Nearly two dozen Republicans who have publicly questioned or disputed the 2020 election results are running for secretary of state across the country, in some cases with direct encouragement from former President Donald J. Trump’s allies.

Their candidacies have alarmed watchdog groups, Democrats, and some fellow Republicans, who are concerned that if elected to positions that exist primarily to safeguard and administer the democratic process, these Trump supporters will use those positions to undermine it — whether by outright subverting an election or sowing doubts about any local, state, or federal elections their party loses.

Secretaries of state worked in relative anonymity for decades, setting regulations and enforcing rules governing how elections were administered by local counties and boards. Some held their jobs for many years and viewed themselves not as politicians but as bureaucrats in chief, tending to such arcane responsibilities as keeping the state seal or maintaining custody of state archives.

All of that changed in the aftermath of the 2020 presidential election.

Mr. Trump and his allies put pressure on Republican secretaries of state, election board members, and other officials in battleground states to overturn President Biden’s defeat in the two months between Election Day and Congress’ certification of his victory. In a phone call that is now the subject of an Atlanta grand jury investigation into Mr. Trump’s actions in Georgia, the former president instructed Georgia Secretary of State Brad Raffensperger to “find 11,780 votes” — the margin by which Mr. Trump lost the state to Mr. Biden.

That intense focus on a once-obscure state-level office has dramatically altered its place in American politics — as well as the pool of candidates it attracts. This year’s campaigns for secretary of state are attracting more money, attention, and outspokenly partisan candidates than ever before.

According to States United Action, a nonpartisan group that tracks secretary of state races across the country, 21 candidates opposing Mr. Biden’s victory are running for secretary of state in 18 states.

Many of the election deniers are running in solidly red states, where their actions are less likely to sway a presidential election. However, several others have formed the America First slate and are running in states won by Mr. Biden in 2020, including the crucial battleground states of Michigan, Arizona, and Nevada.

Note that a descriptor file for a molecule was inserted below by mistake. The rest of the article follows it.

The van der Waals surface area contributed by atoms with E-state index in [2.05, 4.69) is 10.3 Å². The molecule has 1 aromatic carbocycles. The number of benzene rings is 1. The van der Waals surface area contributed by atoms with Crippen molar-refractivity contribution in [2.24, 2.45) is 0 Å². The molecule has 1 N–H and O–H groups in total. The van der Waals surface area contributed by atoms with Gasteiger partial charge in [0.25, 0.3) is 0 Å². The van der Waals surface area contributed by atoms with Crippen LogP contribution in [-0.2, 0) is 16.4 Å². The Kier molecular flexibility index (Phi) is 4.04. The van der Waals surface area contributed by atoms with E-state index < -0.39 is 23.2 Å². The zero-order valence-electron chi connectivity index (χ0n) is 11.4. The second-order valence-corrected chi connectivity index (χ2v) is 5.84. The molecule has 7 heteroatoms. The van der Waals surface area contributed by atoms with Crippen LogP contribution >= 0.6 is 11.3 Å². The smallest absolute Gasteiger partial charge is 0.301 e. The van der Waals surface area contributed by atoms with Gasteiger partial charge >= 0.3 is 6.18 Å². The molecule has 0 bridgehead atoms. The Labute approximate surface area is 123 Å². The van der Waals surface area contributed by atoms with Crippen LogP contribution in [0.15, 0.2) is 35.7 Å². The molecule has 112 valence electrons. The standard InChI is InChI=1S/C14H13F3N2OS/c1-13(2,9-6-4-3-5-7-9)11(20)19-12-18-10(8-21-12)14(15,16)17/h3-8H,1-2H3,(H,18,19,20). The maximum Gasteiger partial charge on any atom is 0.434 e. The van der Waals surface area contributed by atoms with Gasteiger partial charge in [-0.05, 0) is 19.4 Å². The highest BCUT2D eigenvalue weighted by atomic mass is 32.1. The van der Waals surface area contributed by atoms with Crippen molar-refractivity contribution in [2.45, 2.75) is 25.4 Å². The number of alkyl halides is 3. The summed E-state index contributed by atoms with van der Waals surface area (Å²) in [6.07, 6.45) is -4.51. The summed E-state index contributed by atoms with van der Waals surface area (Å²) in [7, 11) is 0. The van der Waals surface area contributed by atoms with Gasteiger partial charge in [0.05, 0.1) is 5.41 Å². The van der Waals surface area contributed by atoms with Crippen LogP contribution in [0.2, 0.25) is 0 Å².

Members of the coalition are coordinating talking points, staff members, and fund-raising efforts — an unusual level of collaboration for down-ballot candidates from different states. They have a good chance of winning the Republican primaries in those battleground states, as well as in slightly bluer Colorado and heavily Democratic California.

If they win the primaries, their chances in November may be heavily reliant on how well Republicans perform in the midterm elections, given voters’ proclivity to vote for down-ballot candidates from the same party as their choices for governor or senator. While local election officials typically oversee the counting of individual ballots and state legislatures approve Electoral College slates, secretaries of state frequently certify elections and set the tone for how elections are conducted. Their responsibilities in election management typically include distributing voter registration cards, allocating voting machines, educating voters, auditing election results, and ordering recounts.

If secretaries of state had followed Mr. Trump’s lead in the last election, they could have tipped the scales of fair elections by forcing polling places to close, removing ballot drop boxes, or withholding other resources that could have made voting easier in heavily Democratic precincts. Worse, critics argue, they could have questioned, or even refused to certify, Mr. Biden’s victories.